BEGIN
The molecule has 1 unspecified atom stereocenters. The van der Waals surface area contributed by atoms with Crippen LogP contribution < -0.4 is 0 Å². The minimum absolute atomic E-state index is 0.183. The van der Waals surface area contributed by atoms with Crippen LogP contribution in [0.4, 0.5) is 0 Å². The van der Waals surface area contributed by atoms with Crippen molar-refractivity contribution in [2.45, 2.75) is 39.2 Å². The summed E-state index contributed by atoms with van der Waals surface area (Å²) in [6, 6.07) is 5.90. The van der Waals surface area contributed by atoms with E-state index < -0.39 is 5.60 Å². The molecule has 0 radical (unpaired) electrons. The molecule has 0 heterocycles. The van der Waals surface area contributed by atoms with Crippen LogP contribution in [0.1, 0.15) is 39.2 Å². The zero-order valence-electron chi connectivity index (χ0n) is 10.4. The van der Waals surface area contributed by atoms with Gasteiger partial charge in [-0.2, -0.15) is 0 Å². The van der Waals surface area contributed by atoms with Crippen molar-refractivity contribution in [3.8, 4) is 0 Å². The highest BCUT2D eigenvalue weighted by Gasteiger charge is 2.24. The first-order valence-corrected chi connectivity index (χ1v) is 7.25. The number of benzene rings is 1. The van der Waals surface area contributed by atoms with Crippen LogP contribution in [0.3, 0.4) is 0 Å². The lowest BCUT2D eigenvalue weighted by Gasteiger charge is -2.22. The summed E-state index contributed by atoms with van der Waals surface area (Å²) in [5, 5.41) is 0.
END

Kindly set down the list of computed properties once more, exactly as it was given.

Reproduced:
The molecule has 1 unspecified atom stereocenters. The van der Waals surface area contributed by atoms with Crippen LogP contribution < -0.4 is 0 Å². The minimum absolute atomic E-state index is 0.183. The van der Waals surface area contributed by atoms with Crippen LogP contribution in [0.4, 0.5) is 0 Å². The van der Waals surface area contributed by atoms with Crippen molar-refractivity contribution in [2.45, 2.75) is 39.2 Å². The summed E-state index contributed by atoms with van der Waals surface area (Å²) in [6, 6.07) is 5.90. The van der Waals surface area contributed by atoms with E-state index < -0.39 is 5.60 Å². The molecule has 0 radical (unpaired) electrons. The molecule has 0 heterocycles. The van der Waals surface area contributed by atoms with Crippen LogP contribution in [0.1, 0.15) is 39.2 Å². The zero-order valence-electron chi connectivity index (χ0n) is 10.4. The van der Waals surface area contributed by atoms with Gasteiger partial charge in [-0.2, -0.15) is 0 Å². The van der Waals surface area contributed by atoms with Crippen molar-refractivity contribution in [3.8, 4) is 0 Å². The highest BCUT2D eigenvalue weighted by Gasteiger charge is 2.24. The first-order valence-corrected chi connectivity index (χ1v) is 7.25. The number of benzene rings is 1. The van der Waals surface area contributed by atoms with Crippen LogP contribution in [0.3, 0.4) is 0 Å². The lowest BCUT2D eigenvalue weighted by Gasteiger charge is -2.22. The summed E-state index contributed by atoms with van der Waals surface area (Å²) in [5, 5.41) is 0.